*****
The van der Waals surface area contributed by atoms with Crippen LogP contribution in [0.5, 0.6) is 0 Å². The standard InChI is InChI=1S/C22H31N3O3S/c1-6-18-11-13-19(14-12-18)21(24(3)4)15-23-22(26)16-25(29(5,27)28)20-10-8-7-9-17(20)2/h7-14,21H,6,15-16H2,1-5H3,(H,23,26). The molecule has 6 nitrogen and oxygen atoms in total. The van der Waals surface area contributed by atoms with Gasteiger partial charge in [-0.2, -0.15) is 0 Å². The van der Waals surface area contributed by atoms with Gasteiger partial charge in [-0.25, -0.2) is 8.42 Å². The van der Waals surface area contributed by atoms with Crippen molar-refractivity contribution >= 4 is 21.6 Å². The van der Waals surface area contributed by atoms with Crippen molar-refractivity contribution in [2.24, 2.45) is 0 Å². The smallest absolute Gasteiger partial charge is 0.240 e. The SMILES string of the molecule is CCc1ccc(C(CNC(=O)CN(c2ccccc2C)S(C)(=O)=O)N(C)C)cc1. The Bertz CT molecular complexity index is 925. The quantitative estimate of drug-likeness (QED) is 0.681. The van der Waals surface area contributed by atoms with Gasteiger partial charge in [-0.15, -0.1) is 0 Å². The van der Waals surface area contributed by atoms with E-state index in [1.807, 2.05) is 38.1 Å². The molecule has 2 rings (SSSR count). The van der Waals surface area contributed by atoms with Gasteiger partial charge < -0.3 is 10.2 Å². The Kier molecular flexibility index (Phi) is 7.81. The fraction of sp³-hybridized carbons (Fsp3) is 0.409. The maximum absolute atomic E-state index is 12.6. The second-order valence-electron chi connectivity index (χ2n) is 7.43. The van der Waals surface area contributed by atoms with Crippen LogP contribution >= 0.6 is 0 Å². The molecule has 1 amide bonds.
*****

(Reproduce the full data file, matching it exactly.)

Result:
The van der Waals surface area contributed by atoms with Crippen LogP contribution in [0.5, 0.6) is 0 Å². The standard InChI is InChI=1S/C22H31N3O3S/c1-6-18-11-13-19(14-12-18)21(24(3)4)15-23-22(26)16-25(29(5,27)28)20-10-8-7-9-17(20)2/h7-14,21H,6,15-16H2,1-5H3,(H,23,26). The molecule has 6 nitrogen and oxygen atoms in total. The van der Waals surface area contributed by atoms with Gasteiger partial charge in [-0.2, -0.15) is 0 Å². The van der Waals surface area contributed by atoms with Gasteiger partial charge in [-0.25, -0.2) is 8.42 Å². The van der Waals surface area contributed by atoms with Crippen molar-refractivity contribution >= 4 is 21.6 Å². The van der Waals surface area contributed by atoms with Crippen molar-refractivity contribution in [2.24, 2.45) is 0 Å². The smallest absolute Gasteiger partial charge is 0.240 e. The SMILES string of the molecule is CCc1ccc(C(CNC(=O)CN(c2ccccc2C)S(C)(=O)=O)N(C)C)cc1. The Bertz CT molecular complexity index is 925. The quantitative estimate of drug-likeness (QED) is 0.681. The van der Waals surface area contributed by atoms with Gasteiger partial charge in [-0.15, -0.1) is 0 Å². The van der Waals surface area contributed by atoms with E-state index in [1.807, 2.05) is 38.1 Å². The molecule has 2 rings (SSSR count). The van der Waals surface area contributed by atoms with Gasteiger partial charge < -0.3 is 10.2 Å². The Kier molecular flexibility index (Phi) is 7.81. The fraction of sp³-hybridized carbons (Fsp3) is 0.409. The maximum absolute atomic E-state index is 12.6. The second-order valence-electron chi connectivity index (χ2n) is 7.43. The van der Waals surface area contributed by atoms with Crippen LogP contribution >= 0.6 is 0 Å². The molecule has 1 amide bonds.